Little Man Big

Homunculus Nebula 

The Homunculus Nebula is one of my personal favorites when it comes to southern
hemisphere deep sky objects. I was favored with good seeing conditions one evening
and attempted a sketch using a soft lead pencil.

The Homunculus (Latin for “little man”) surrounds the notoriously variable star Eta
Carinae. Using a 4mm Plossl with a twelve inch f/10 Schmidt-Cassegrain (~760X), this
peculiar reflection nebula resembled a pale yellow bipolar planetary nebula. At
times, I thought the bipolar lobes appeared as a weak reddish color but I could
never hold the sight long enough to be certain. The disc was quite irregular in
shape and displayed much subtle detail. Eta Carinae was also of a subtle yellowish
tint. Indeed, Eta is included in the list of “red” stars compiled by George Chambers
back in the late 19th century.

The ASOD drawing was copied from the original sketch using Photoshop. The airbrush,
blurring and dodging tools were used.

Dave Riddle
Smyrna, Georgia USA

3 thoughts on “Little Man Big”

  1. Jason
    Thank you! I wish to stress that the drawing is my impression based on an observation lasting perhaps twenty minutes or so (and a second generation sketch of the small scale original).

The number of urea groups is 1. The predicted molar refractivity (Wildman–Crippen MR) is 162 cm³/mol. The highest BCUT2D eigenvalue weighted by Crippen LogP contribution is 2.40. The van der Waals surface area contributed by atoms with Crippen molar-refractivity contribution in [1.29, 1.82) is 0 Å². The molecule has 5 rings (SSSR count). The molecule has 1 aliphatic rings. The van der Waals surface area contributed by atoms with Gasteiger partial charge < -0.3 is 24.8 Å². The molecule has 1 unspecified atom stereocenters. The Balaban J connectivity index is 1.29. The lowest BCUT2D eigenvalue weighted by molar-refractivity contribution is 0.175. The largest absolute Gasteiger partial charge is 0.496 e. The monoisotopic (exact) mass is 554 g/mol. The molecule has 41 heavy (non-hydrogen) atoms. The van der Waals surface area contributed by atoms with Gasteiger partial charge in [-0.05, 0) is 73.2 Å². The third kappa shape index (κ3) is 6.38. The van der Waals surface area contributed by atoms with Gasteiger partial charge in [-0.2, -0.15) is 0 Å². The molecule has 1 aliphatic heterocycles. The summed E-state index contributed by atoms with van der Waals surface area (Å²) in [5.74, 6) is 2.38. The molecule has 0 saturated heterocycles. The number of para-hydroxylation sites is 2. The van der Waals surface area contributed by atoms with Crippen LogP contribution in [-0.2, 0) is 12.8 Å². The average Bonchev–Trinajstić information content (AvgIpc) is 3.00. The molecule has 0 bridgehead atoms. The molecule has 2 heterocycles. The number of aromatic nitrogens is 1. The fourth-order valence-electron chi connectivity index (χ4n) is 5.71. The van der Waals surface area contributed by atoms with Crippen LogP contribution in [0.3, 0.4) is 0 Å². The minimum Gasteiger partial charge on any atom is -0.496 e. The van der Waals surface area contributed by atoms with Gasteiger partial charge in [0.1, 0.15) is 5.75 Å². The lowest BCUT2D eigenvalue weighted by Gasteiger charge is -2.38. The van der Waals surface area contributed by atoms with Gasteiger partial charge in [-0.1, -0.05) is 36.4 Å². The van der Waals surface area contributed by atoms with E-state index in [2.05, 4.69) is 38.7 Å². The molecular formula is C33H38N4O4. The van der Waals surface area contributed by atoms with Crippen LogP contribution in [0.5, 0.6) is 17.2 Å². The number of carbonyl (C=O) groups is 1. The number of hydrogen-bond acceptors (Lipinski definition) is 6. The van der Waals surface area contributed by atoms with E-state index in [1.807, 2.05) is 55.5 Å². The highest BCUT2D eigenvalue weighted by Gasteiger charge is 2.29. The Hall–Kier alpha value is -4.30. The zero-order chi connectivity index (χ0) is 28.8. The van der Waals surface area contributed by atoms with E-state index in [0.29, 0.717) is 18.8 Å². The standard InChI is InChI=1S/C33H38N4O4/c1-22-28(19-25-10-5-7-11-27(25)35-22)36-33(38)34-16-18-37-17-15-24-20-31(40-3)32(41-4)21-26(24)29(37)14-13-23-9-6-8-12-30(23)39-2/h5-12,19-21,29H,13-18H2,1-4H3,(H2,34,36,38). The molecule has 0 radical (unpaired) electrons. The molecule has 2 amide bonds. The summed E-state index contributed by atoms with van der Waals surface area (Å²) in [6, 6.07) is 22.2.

Since Eta Carinae never rises at my latitude, it is difficult to get additional observations to improve the drawing
    The often heard adage that “drawing an object makes you a better observer” certainly applies here. My brief field notes did little to answer my questions while I prepared the Photoshop version. But, all in all, I’m fairly satisfied with the results — and not to mention wishing I was back in Africa to make more observations of the Homunculus!


  2. Dave,

    You’re most welcome! I was wondering where you made your original observation. It’s very cool that you were able to observe those southern sky gems. As for that old adage, I agree with it completely. I often have to sketch from memory or hastily written notes, when clouds come out of nowhere to obscure my subject.

    Clear skies!

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